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Fountains And Grounds Of Peterhof

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Submitted by Ashley Adcock | RSS Feed | Add Comment | Bookmark Me! print

Peterhof

When a king travels, he'll need somewhere to stay - somewhere nice. One of the most spectacular vacation homes ever built, Peter of (also "Peter's Court ") is the name that collectively applies to the greater complex of gardens, buildings, fountains and galleries, created by Peter the Great in the early 18th century as his summer residence.

This lavish palace is located atop a cliff looking out upon the Baltic Sea. Built to Peter's specifications, somewhat more modestly, 300 years ago, Peterhof was added to over the next 200, eventually becoming the site of the largest network of gravity-fed fountains in the world. Extensively damaged in World War Two by an occupying Nazi force, the magnificent buildings and grounds have since been restored and are visited by thousands of tourists every year. They were designated a World Heritage Site along with the entire city of St. Petersburg.

Peter the Great - Emperor of all the Russia

Peter I of Russia, later made Emperor, was the powerful ruler that commissioned the building of St. Petersburg as his capital and Peter of as his residence. That he would choose a position so close to the sea to spend his time is hardly surprising given his life-long love of the sea and study of Naval power. In fact, it was during his reign that the Royal Russian Navy first came into existence just two years after he ascended to full power. During his reign, Russia gained back control of the Baltic and Black Seas and built their first naval bases, including the Kronshtadt base that his visits to led to his choice of St. Petersburg and Peterhof as his capital.

He ascended to the throne in 1682, when only 10 years old, with his infirm brother Ivan V as one of two co-Tsars ruled by his half-sister and regent Sophia. Preferring to design and build ships to hold mock sea battles with rather than spend his time in court, Peter did not become sole ruler of Russia until his brother and mother both died by 1696. At the age of 24 he set about remaking Russia to his liking, most notably beginning a 200-year long campaign to westernize it. During an extended trip through Europe beginning in 1697 to gain support for overthrowing the Ottoman ruler, he spent several months with East India Company shipbuilders in the Netherlands, learning all he could about ship and lock construction before going home to Moscow to build a Navy.

His lifelong love of the sea made Peter of a natural choice, and he spent many hours in the gardens looking out to sea and supervising the activities at Kronshtadt. He was responsible for constructing many of the major buildings in his lifetime, though many of them were embellished or added by his successors. By the time of his death in 1725, St. Petersburg was established as the capital of what had become the Russian Empire during his reign. Without a living and legitimate male heir, his wife Catherine I became Empress.

Site Selection

There was no St. Petersburg until the Peter created it. Just 3 years after his defeat by the King of Sweden in the Battle of Narva in 1700, the city was founded as a permanent post on the Baltic Sea that he had every intention of taking back and in fact, did just a few years later. What better way to create a great and modern city with grand statuary than by starting one from scratch? Work was begun when local stonemasons were forbidden to build anything else from 1703 onward, so they could concentrate all their efforts on the new city. The tax code was also changed at that time so that taxes were collected from all his subjects and not just the landed nobility.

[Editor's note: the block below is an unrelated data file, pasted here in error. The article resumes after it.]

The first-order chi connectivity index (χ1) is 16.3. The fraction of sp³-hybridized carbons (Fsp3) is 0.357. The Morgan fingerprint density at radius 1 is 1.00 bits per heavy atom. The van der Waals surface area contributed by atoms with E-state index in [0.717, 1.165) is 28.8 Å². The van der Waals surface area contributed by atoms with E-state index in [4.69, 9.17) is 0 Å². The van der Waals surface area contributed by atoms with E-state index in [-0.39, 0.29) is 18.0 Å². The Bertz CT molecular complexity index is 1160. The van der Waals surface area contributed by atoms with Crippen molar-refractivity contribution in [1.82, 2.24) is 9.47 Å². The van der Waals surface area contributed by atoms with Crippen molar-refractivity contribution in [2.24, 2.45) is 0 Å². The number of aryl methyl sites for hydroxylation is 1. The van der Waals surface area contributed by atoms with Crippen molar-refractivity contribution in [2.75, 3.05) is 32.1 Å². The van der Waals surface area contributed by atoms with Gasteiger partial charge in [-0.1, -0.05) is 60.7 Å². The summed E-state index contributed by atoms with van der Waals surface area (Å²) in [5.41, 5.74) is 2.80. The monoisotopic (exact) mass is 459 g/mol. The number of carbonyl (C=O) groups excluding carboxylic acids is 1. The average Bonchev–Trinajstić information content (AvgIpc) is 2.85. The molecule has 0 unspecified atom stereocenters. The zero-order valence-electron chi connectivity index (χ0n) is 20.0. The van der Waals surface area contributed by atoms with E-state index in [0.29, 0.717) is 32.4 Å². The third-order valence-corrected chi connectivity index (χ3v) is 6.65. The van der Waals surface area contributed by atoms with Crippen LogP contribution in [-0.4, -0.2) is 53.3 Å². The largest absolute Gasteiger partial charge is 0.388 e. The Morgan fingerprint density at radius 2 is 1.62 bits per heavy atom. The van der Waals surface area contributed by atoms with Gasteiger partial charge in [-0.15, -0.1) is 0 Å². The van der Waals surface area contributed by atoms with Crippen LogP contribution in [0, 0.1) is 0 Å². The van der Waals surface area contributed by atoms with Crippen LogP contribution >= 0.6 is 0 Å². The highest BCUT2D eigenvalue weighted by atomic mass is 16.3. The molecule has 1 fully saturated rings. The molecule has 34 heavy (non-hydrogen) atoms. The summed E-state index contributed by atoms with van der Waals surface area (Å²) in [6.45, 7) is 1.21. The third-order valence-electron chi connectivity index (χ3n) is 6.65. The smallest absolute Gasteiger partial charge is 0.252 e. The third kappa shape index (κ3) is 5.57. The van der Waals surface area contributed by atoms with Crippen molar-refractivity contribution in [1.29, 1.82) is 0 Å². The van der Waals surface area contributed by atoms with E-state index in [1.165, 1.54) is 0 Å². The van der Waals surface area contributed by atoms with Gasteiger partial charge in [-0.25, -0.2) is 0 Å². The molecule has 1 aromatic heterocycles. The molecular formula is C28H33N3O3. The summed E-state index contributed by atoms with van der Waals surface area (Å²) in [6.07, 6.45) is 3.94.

While the city of St. Petersburg does not have a harbor naturally deep enough to handle ocean-going vessels, the nearby sea floor has a precipitous drop-off that makes the islands south and west of the city a better place to catch a ship to Europe and other points west, which Peter and his successors did regularly.

The site for Peterhof was chosen as early as 1805, during what came to be known as the Great Northern Battle that eventually secured the Baltic sea for Russian use, for it's view of the sea and proximity to the new Kronshtadt fortifications on the island of Kotlin. It allows viewing of both the port and city, including all the ocean-going traffic in and out of the area. Situated atop a cliff, 26 Km (~16 mi.) Southwest of his namesake city, the palaces were meant to be a seasonal vacation spot for the whole court. The gardens look out over the Gulf of Finland, which is an inlet of the larger Baltic Sea that connects the Russian mainland with the Scandinavian countries, Germany and Poland. Fond of things Germanic, the name Peterhof is in fact a German name that was changed for many years under the Soviets to the more Russian-sounding Petrodvoréts (or "Peter's Palace") until reverting back in 1997.

One of the most distinguishing physical characteristics of the site is the 16m (~52 ft.) cliffs that separate the upper and lower gardens are only 100m (~110 yd.) from the shore. Over 200m (~220 yards) long, they are made of sturdy stone the two-story grotto that is covered with brownstone, is not a natural feature, and instead, was created from imported rock. The Lower Gardens dominate the landscape, covering over 102 hectares (~252 acres) of the site, and would become Peter's favorite part of the complex, where he spent much of his time in later years, until his death.

For a unique and distinctive selection of fountains and more information and ideas on garden statuar visit http://www.garden-fountains.com/Categories.bok?category=Garden+Fountains and http://www.garden-fountains.com/Categories.bok?category=Garden+Statuary

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